The first Sheryl Crow song I ever heard was "All I Wanna Do." It used to play all the time on the rock station my mom and I would listen to while driving around. I was probably nine or ten then, but I always loved that little part in the song where she sings "A happy couple enters the bar / dangerously close to one another" because of the way she sang dangerously, dragging out that first syllable like an unbuttoned shirt falling over a shoulder, an unexpected surprise. Her delivery made me feel like if I had been watching it on TV, my mom would have changed the channel because it wasn't appropriate for me.
Just two or three years later, I came across Sheryl singing/prowling inside one of those diorama displays at the Museum of Natural History in an animal-print coat and bright-red lipstick, singing "If it makes you happy / then why the hell are you so sad?" And although I was still too young to understand the world of complicated relationships that would result in a song like that, I became obsessed with it, taping it on VHS so I could watch it anytime I wanted. She was the woman I hoped to be like "when I grew up," to one day exude the strength that always came across when I watched her on television.
That was twenty years ago, and while Sheryl has experimented with different genres since then, like the slick summer-pop vibes of "Soak Up the Sun" and the full-on country sound of 2013's Feels Like Home, her new album, Be Myself, is a throwback to the music she was making back in the late '90s. Her signature storytelling is there, as are her catchy melodies, twangy guitars, and take-no-prisoners attitude, all displayed in songs about love, about the weird political situation we are in, and even about social media. I've revisited her music again and again throughout the years since I first fell in love with her, and now that I have lived life, my appreciation for her has only become stronger.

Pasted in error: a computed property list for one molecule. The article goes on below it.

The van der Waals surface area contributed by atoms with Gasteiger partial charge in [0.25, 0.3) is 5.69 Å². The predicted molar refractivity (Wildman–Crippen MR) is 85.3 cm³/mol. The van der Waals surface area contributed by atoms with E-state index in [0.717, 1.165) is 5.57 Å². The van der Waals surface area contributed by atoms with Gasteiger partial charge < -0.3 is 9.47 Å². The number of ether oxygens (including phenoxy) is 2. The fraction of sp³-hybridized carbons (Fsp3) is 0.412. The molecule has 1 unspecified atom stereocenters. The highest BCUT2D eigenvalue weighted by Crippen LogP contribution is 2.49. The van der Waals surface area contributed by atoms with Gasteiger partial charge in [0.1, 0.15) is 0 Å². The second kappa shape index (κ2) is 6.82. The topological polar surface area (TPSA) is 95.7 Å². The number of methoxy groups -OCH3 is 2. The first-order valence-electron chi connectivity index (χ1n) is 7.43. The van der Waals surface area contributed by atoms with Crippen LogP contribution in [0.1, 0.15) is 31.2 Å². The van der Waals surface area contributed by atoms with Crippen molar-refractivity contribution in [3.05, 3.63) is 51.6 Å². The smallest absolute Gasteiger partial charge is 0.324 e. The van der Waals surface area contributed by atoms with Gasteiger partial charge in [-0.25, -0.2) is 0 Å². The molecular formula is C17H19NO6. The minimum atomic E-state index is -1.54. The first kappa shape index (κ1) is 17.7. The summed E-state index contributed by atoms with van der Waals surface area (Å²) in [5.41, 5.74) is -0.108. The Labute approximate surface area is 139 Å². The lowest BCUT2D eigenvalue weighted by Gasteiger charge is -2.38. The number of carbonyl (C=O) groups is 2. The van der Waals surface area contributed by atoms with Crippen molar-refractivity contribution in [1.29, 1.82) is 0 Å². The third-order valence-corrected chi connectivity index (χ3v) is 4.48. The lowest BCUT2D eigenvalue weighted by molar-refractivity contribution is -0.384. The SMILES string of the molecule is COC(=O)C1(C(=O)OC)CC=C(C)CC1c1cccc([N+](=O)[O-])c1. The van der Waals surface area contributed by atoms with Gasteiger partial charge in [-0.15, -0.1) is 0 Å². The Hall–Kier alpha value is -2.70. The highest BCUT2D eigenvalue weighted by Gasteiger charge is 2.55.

A few weeks before the new album's release, we talked on the phone about psychic lyrics and making a grown-up record while sometimes feeling like being a grown-up sucks.
Laia Garcia: I've read that you were listening to your old songs in order to prepare to start this new record, which was surprising because I've heard that a lot of musicians don't usually like listening to themselves. Was that a problem for you as well?
Sheryl Crow: Oh my gosh. I hate listening to myself. In fact, I find that if somebody plays my music while I'm sitting at a restaurant, I want to run out the door screaming. So, yeah, it's not something I do regularly. In fact, I can safely say that once I make a record and it's mixed and out, I generally don't listen to it again.
On this record, I called my old buddy Jeff [Trott], who I've written a lot with, and he was just moving to town, and I said, "Hey, let's just sit and listen [to these songs and look] for what the vibe was." You know, the second record [the self-titled Sheryl Crow] was really a response to how popular the first record was and the backlash to that. We went in to make that second record in response to people just being sick of me. Everything was just super-negative. We're like, "Let's just close the door and make a record." It felt like just two kids in the studio, like in a laboratory mixing up concoctions. That's sort of what we wanted to try and capture again.